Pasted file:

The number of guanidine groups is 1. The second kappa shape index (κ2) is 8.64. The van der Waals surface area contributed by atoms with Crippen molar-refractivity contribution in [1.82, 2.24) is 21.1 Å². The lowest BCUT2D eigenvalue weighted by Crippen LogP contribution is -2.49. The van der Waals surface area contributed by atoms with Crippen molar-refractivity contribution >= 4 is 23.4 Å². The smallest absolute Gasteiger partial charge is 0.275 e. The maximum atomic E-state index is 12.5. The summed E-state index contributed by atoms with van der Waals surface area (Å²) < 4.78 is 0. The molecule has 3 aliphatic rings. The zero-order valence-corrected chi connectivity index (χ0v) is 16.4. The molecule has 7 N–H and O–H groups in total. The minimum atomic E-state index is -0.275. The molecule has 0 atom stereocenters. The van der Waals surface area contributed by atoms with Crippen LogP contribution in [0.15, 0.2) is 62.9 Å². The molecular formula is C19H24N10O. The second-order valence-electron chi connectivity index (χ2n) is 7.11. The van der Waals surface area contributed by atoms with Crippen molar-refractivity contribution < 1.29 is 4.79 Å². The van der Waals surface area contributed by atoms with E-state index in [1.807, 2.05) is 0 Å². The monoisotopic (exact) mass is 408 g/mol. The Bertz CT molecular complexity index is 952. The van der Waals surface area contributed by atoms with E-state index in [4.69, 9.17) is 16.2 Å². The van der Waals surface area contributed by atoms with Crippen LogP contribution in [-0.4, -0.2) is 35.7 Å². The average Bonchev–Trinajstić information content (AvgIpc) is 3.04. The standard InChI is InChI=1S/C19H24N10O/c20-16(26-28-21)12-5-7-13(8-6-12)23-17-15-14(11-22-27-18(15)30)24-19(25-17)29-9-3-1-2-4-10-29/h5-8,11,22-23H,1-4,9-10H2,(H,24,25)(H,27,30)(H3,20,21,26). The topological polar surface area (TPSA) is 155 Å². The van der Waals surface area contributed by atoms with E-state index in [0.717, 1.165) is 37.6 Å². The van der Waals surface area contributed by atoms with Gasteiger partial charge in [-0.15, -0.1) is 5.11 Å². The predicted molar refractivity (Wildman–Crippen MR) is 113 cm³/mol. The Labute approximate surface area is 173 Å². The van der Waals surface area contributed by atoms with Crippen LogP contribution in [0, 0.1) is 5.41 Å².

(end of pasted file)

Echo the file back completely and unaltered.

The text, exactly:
The number of guanidine groups is 1. The second kappa shape index (κ2) is 8.64. The van der Waals surface area contributed by atoms with Crippen molar-refractivity contribution in [1.82, 2.24) is 21.1 Å². The lowest BCUT2D eigenvalue weighted by Crippen LogP contribution is -2.49. The van der Waals surface area contributed by atoms with Crippen molar-refractivity contribution >= 4 is 23.4 Å². The smallest absolute Gasteiger partial charge is 0.275 e. The maximum atomic E-state index is 12.5. The summed E-state index contributed by atoms with van der Waals surface area (Å²) < 4.78 is 0. The molecule has 3 aliphatic rings. The zero-order valence-corrected chi connectivity index (χ0v) is 16.4. The molecule has 7 N–H and O–H groups in total. The minimum atomic E-state index is -0.275. The molecule has 0 atom stereocenters. The van der Waals surface area contributed by atoms with Crippen LogP contribution in [0.15, 0.2) is 62.9 Å². The molecular formula is C19H24N10O. The second-order valence-electron chi connectivity index (χ2n) is 7.11. The van der Waals surface area contributed by atoms with Crippen molar-refractivity contribution < 1.29 is 4.79 Å². The van der Waals surface area contributed by atoms with E-state index in [1.807, 2.05) is 0 Å². The monoisotopic (exact) mass is 408 g/mol. The Bertz CT molecular complexity index is 952. The van der Waals surface area contributed by atoms with E-state index in [4.69, 9.17) is 16.2 Å². The van der Waals surface area contributed by atoms with Crippen LogP contribution in [-0.4, -0.2) is 35.7 Å². The average Bonchev–Trinajstić information content (AvgIpc) is 3.04. The standard InChI is InChI=1S/C19H24N10O/c20-16(26-28-21)12-5-7-13(8-6-12)23-17-15-14(11-22-27-18(15)30)24-19(25-17)29-9-3-1-2-4-10-29/h5-8,11,22-23H,1-4,9-10H2,(H,24,25)(H,27,30)(H3,20,21,26). The topological polar surface area (TPSA) is 155 Å². The van der Waals surface area contributed by atoms with E-state index in [0.717, 1.165) is 37.6 Å². The van der Waals surface area contributed by atoms with Gasteiger partial charge in [-0.15, -0.1) is 5.11 Å². The predicted molar refractivity (Wildman–Crippen MR) is 113 cm³/mol. The Labute approximate surface area is 173 Å². The van der Waals surface area contributed by atoms with Crippen LogP contribution in [0, 0.1) is 5.41 Å².